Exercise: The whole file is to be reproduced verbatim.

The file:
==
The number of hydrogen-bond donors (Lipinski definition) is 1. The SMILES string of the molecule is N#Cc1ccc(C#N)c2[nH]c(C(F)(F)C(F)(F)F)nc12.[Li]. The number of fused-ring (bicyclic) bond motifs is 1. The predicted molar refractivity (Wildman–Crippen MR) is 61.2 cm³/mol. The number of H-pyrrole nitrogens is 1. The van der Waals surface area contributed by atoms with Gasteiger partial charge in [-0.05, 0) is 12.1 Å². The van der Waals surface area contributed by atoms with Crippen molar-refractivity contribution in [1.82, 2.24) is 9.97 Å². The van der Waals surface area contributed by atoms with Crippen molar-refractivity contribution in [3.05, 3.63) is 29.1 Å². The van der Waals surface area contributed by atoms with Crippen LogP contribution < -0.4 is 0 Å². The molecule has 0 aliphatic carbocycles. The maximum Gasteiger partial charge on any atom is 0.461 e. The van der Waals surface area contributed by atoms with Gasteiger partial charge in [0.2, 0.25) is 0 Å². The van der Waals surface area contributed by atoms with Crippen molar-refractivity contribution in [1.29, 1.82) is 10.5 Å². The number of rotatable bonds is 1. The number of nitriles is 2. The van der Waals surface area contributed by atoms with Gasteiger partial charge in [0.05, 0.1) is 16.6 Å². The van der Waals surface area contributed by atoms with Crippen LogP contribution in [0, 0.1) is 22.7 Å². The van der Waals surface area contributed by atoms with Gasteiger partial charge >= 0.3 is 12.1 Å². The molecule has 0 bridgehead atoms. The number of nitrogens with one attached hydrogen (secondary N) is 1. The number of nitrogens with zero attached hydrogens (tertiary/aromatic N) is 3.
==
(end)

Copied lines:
The number of hydrogen-bond donors (Lipinski definition) is 1. The SMILES string of the molecule is N#Cc1ccc(C#N)c2[nH]c(C(F)(F)C(F)(F)F)nc12.[Li]. The number of fused-ring (bicyclic) bond motifs is 1. The predicted molar refractivity (Wildman–Crippen MR) is 61.2 cm³/mol. The number of H-pyrrole nitrogens is 1. The van der Waals surface area contributed by atoms with Gasteiger partial charge in [-0.05, 0) is 12.1 Å². The van der Waals surface area contributed by atoms with Crippen molar-refractivity contribution in [1.82, 2.24) is 9.97 Å². The van der Waals surface area contributed by atoms with Crippen molar-refractivity contribution in [3.05, 3.63) is 29.1 Å². The van der Waals surface area contributed by atoms with Crippen LogP contribution < -0.4 is 0 Å². The molecule has 0 aliphatic carbocycles. The maximum Gasteiger partial charge on any atom is 0.461 e. The van der Waals surface area contributed by atoms with Gasteiger partial charge in [0.2, 0.25) is 0 Å². The van der Waals surface area contributed by atoms with Crippen molar-refractivity contribution in [1.29, 1.82) is 10.5 Å². The number of rotatable bonds is 1. The number of nitriles is 2. The van der Waals surface area contributed by atoms with Gasteiger partial charge in [0.05, 0.1) is 16.6 Å². The van der Waals surface area contributed by atoms with Crippen LogP contribution in [0, 0.1) is 22.7 Å². The van der Waals surface area contributed by atoms with Gasteiger partial charge >= 0.3 is 12.1 Å². The molecule has 0 bridgehead atoms. The number of nitrogens with one attached hydrogen (secondary N) is 1. The number of nitrogens with zero attached hydrogens (tertiary/aromatic N) is 3.